Cody Hilbert wrote a letter to his daughter Lily from his jail cell nearly four weeks ago promising her he would soon be free and ready to establish a home where she could stay with him.

Lily, an 8-year-old girl, has been raised by her grandparents, Roger and Theresa Hilbert, while her father has been in and out of jail and rehabilitation programs for addiction.

She told them, the grandparents said, that she doesn’t want to live with her father.

“It hurt a little bit,” grandmother Theresa Hilbert, 43, said. “I know she wants to see him and be with him, but she’s afraid of him walking out.”

“She’s afraid of him getting in trouble, going back to jail and she thinks she’ll have nowhere to go,” grandfather Roger Hilbert, 49, added.

The Hilberts are not alone. Nationwide, 2.7 million grandparents are raising grandchildren. Their ranks are increasing. The number of grandparents raising grandchildren is up 7 percent from 2009, according to census figures.

About one-fifth of those have incomes that fall below the poverty line, according to U.S. Census figures. The Hilberts. who live in Monroe Township in central Pennsylvania, do not fall below the poverty line.

Roger and Theresa Hilbert have had sole custody of Lily since she was 8 months old. Lily’s father and the Hilbert’s son, Cody Hilbert, 27, is currently in jail in Clinton County but has been a repeat drug abuser and offender. The child’s mother, Melanie Cotto, does not have a stable home, and the Hilberts do allow her to come see Lily, the couple said.

The Hilberts, who had already raised four adult children, have been forced to relearn how to parent a child in today’s world. They had to brush up on their educational skills, their shopping habits and relearn the price differences in items needed for children today.

Theresa Hilbert said she didn’t hesitate when the decision came to raise Lily, but Roger Hilbert admits he was afraid. “I was a little scared,” Roger Hilbert said. “I’m older, I’ve had heart attacks. I was afraid I couldn’t do it, that she would outrun me and I wouldn’t be able to catch her, or I would have her somewhere and I would get chest pains. It just scared me. I wasn’t young anymore.”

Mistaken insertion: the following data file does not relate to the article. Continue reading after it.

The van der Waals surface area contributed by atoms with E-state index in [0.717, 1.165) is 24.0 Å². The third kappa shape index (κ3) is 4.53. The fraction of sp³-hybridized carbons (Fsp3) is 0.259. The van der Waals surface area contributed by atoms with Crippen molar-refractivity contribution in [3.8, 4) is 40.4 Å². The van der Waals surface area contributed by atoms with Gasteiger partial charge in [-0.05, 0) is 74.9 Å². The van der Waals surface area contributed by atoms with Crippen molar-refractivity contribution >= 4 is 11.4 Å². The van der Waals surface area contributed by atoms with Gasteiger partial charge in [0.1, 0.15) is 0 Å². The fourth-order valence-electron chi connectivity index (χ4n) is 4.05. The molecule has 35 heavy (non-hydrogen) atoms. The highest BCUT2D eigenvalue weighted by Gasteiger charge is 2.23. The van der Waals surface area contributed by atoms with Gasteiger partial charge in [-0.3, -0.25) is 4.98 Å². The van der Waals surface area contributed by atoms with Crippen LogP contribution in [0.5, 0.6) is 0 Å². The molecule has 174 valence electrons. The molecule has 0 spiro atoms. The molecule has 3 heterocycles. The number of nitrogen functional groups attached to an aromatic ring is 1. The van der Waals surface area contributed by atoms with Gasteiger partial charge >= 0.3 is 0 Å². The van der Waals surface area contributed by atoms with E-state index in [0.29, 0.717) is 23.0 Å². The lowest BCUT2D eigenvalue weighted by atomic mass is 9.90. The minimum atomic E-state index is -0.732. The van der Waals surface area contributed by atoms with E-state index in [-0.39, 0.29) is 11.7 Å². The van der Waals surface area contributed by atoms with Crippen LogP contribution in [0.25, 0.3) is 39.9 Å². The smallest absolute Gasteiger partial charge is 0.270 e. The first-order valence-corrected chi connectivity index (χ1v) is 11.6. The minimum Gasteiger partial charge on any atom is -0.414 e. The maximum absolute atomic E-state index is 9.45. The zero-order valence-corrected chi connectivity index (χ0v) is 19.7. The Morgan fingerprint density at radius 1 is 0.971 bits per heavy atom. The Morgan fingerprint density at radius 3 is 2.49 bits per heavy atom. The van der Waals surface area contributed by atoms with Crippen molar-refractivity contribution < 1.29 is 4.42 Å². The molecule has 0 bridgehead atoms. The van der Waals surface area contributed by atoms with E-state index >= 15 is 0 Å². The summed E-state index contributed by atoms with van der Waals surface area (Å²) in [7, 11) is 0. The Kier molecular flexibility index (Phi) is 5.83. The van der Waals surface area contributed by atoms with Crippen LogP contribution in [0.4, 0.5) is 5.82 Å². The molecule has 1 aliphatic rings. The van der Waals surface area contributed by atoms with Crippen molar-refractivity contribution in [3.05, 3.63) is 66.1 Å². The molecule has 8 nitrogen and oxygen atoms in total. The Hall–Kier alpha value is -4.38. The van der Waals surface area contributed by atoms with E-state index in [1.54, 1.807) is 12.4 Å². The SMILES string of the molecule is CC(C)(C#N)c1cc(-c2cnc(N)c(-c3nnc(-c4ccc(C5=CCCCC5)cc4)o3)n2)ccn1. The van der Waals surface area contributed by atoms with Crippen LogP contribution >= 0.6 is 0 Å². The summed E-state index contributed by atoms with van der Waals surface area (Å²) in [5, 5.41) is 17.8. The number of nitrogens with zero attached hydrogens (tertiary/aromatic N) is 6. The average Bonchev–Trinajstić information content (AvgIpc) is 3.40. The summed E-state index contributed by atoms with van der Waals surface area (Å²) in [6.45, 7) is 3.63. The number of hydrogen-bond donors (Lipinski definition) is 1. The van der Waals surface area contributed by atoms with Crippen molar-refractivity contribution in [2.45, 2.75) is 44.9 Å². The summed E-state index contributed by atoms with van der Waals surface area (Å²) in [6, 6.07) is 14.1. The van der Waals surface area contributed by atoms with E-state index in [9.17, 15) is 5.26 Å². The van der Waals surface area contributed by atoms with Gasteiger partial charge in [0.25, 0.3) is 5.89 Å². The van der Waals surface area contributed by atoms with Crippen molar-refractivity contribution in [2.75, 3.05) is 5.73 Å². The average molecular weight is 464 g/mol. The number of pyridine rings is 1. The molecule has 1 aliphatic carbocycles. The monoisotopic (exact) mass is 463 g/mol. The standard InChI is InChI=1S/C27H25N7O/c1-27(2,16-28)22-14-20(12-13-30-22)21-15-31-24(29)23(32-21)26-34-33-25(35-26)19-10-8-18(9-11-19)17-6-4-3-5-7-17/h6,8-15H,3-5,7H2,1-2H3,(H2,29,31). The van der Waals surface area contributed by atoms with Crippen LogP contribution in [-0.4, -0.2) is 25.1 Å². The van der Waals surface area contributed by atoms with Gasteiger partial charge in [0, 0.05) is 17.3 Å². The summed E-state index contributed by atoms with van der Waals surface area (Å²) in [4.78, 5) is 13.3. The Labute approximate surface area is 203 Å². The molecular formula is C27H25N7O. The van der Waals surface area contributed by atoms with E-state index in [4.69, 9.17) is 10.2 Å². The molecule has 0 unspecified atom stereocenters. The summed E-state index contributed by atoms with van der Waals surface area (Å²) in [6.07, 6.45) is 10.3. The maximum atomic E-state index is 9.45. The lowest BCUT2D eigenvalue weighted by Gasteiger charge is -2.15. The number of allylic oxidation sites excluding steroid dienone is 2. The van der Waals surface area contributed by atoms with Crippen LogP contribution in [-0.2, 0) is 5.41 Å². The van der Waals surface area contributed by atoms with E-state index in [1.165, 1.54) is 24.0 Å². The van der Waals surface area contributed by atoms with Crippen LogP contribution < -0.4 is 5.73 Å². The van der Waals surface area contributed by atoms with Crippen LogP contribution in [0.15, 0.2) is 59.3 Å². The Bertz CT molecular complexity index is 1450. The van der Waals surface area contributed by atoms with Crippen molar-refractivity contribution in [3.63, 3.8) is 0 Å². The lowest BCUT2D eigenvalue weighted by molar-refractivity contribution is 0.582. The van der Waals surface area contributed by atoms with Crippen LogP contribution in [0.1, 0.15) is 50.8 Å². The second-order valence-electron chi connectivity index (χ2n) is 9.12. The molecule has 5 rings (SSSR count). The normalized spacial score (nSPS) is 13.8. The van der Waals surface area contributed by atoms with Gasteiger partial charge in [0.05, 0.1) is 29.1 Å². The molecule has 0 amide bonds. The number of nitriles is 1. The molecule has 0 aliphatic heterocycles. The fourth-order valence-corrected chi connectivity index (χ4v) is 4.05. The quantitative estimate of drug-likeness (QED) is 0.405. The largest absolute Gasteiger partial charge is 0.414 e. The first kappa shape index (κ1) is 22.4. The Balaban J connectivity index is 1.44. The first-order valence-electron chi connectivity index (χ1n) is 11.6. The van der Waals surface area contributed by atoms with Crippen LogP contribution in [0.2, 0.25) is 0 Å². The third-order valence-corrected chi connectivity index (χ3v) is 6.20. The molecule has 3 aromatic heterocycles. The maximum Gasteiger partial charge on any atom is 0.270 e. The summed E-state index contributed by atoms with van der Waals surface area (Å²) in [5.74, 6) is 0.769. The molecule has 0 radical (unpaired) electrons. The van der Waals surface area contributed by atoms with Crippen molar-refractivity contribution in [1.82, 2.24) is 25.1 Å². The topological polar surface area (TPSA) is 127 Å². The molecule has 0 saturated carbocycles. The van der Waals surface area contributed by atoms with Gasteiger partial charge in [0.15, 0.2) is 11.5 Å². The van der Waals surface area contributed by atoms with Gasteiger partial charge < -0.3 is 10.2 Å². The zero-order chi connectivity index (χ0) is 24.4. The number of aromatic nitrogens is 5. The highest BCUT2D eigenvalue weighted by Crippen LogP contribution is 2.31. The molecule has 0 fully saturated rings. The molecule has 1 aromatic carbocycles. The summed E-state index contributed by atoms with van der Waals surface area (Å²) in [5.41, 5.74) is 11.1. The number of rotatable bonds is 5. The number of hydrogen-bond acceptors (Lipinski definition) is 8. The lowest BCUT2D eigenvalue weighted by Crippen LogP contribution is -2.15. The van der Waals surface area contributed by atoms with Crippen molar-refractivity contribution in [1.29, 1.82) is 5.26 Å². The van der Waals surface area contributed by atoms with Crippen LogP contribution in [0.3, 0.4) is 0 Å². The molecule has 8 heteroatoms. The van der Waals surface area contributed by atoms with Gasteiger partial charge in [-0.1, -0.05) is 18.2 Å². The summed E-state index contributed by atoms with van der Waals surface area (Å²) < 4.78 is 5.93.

But now, Roger Hilbert said, “I wouldn’t change it for the world.”

Grandparents stepping up

Local officials in Pennsylvania say grandparents have always played a part in the lives of their children’s children, more and more of them and other older relatives have stepped up in times of need to not only help but to become the primary and legal caregivers.

Karen Leonovich, administrator for Northumberland County’s Area Agency on Aging, said the leading cause of grandparents becoming caregivers for their grandchildren is the parents battling substance abuse amid the rising epidemic of opioid addiction. Many of these parents are entering rehab programs, are in and out of jail or have died due to overdoses. Other reasons include job responsibilities, legal issues and/or abandonment.

According to grandfamilies.org, 88,726 grandparents in Pennsylvania are responsible for their grandchildren who live with them. Of those, 28,827 grandparents are raising those children without ties to the child’s parents.

Grandfamilies.org serves as a national legal resource in support of grandfamilies within and outside the child welfare system, and is a collaborationbetween The American Bar Association’s Center on Children and the Law, Generations United and Casey Family Programs.

The Hilberts only raise Lily, but the 8-year-old girl has five other younger siblings from her father and different mothers. Those children live with grandparents or great-grandparents as well, the Hilberts said.

Roger and Theresa are truthful with Lily and candid about Cody’s situation. They even took her to see him when he was incarcerated closer to home.

“I don’t lie to my granddaughter,” Roger Hilbert said. “When he’s not on drugs, he’s a good father. It’s when he gets hooked on the drugs, that’s when you know, he doesn’t come around as much. He’ll just stay away. I don’t know if he doesn’t want her (Lily) to see him that way, or deep down he’s feeling guilty.”

The couple recognize that their son is an addict, and needs to want to get help for himself.